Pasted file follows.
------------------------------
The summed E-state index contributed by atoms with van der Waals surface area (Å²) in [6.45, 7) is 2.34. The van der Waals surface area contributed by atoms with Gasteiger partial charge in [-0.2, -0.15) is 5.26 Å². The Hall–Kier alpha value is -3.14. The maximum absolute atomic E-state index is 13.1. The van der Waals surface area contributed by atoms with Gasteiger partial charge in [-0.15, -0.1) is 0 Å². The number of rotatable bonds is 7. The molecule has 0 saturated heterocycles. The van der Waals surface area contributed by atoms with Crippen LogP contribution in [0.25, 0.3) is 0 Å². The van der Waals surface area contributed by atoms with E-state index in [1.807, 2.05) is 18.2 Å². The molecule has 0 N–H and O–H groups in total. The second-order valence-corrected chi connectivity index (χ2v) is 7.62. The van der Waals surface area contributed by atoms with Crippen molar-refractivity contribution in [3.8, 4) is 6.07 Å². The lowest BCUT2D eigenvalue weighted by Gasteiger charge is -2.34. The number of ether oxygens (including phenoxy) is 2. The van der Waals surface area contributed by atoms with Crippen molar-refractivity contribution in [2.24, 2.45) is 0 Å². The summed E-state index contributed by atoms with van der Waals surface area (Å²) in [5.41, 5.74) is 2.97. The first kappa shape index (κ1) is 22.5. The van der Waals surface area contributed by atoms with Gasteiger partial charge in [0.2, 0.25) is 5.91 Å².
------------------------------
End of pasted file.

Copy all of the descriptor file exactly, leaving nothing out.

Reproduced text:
The summed E-state index contributed by atoms with van der Waals surface area (Å²) in [6.45, 7) is 2.34. The van der Waals surface area contributed by atoms with Gasteiger partial charge in [-0.2, -0.15) is 5.26 Å². The Hall–Kier alpha value is -3.14. The maximum absolute atomic E-state index is 13.1. The van der Waals surface area contributed by atoms with Gasteiger partial charge in [-0.15, -0.1) is 0 Å². The number of rotatable bonds is 7. The molecule has 0 saturated heterocycles. The van der Waals surface area contributed by atoms with Crippen LogP contribution in [0.25, 0.3) is 0 Å². The van der Waals surface area contributed by atoms with E-state index in [1.807, 2.05) is 18.2 Å². The molecule has 0 N–H and O–H groups in total. The second-order valence-corrected chi connectivity index (χ2v) is 7.62. The van der Waals surface area contributed by atoms with Crippen molar-refractivity contribution in [3.8, 4) is 6.07 Å². The lowest BCUT2D eigenvalue weighted by Gasteiger charge is -2.34. The number of ether oxygens (including phenoxy) is 2. The van der Waals surface area contributed by atoms with Crippen molar-refractivity contribution in [2.24, 2.45) is 0 Å². The summed E-state index contributed by atoms with van der Waals surface area (Å²) in [5.41, 5.74) is 2.97. The first kappa shape index (κ1) is 22.5. The van der Waals surface area contributed by atoms with Gasteiger partial charge in [0.2, 0.25) is 5.91 Å².